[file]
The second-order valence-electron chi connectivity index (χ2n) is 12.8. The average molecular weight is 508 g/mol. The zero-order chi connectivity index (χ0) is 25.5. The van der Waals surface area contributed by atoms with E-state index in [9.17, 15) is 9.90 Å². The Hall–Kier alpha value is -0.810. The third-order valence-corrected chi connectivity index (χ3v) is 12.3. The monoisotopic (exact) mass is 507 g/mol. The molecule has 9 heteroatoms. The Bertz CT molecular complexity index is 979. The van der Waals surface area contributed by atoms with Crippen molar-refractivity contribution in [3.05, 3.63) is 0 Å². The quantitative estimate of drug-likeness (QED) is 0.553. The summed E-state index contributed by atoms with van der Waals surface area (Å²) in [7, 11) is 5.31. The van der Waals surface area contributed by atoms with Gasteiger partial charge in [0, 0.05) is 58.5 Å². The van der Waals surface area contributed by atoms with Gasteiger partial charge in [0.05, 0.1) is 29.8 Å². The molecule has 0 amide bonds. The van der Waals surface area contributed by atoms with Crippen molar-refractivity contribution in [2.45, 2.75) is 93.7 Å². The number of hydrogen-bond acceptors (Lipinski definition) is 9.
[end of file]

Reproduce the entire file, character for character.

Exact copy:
The second-order valence-electron chi connectivity index (χ2n) is 12.8. The average molecular weight is 508 g/mol. The zero-order chi connectivity index (χ0) is 25.5. The van der Waals surface area contributed by atoms with E-state index in [9.17, 15) is 9.90 Å². The Hall–Kier alpha value is -0.810. The third-order valence-corrected chi connectivity index (χ3v) is 12.3. The monoisotopic (exact) mass is 507 g/mol. The molecule has 9 heteroatoms. The Bertz CT molecular complexity index is 979. The van der Waals surface area contributed by atoms with Crippen molar-refractivity contribution in [3.05, 3.63) is 0 Å². The quantitative estimate of drug-likeness (QED) is 0.553. The summed E-state index contributed by atoms with van der Waals surface area (Å²) in [7, 11) is 5.31. The van der Waals surface area contributed by atoms with Gasteiger partial charge in [0, 0.05) is 58.5 Å². The van der Waals surface area contributed by atoms with Gasteiger partial charge in [0.05, 0.1) is 29.8 Å². The molecule has 0 amide bonds. The van der Waals surface area contributed by atoms with Crippen molar-refractivity contribution in [2.45, 2.75) is 93.7 Å². The number of hydrogen-bond acceptors (Lipinski definition) is 9.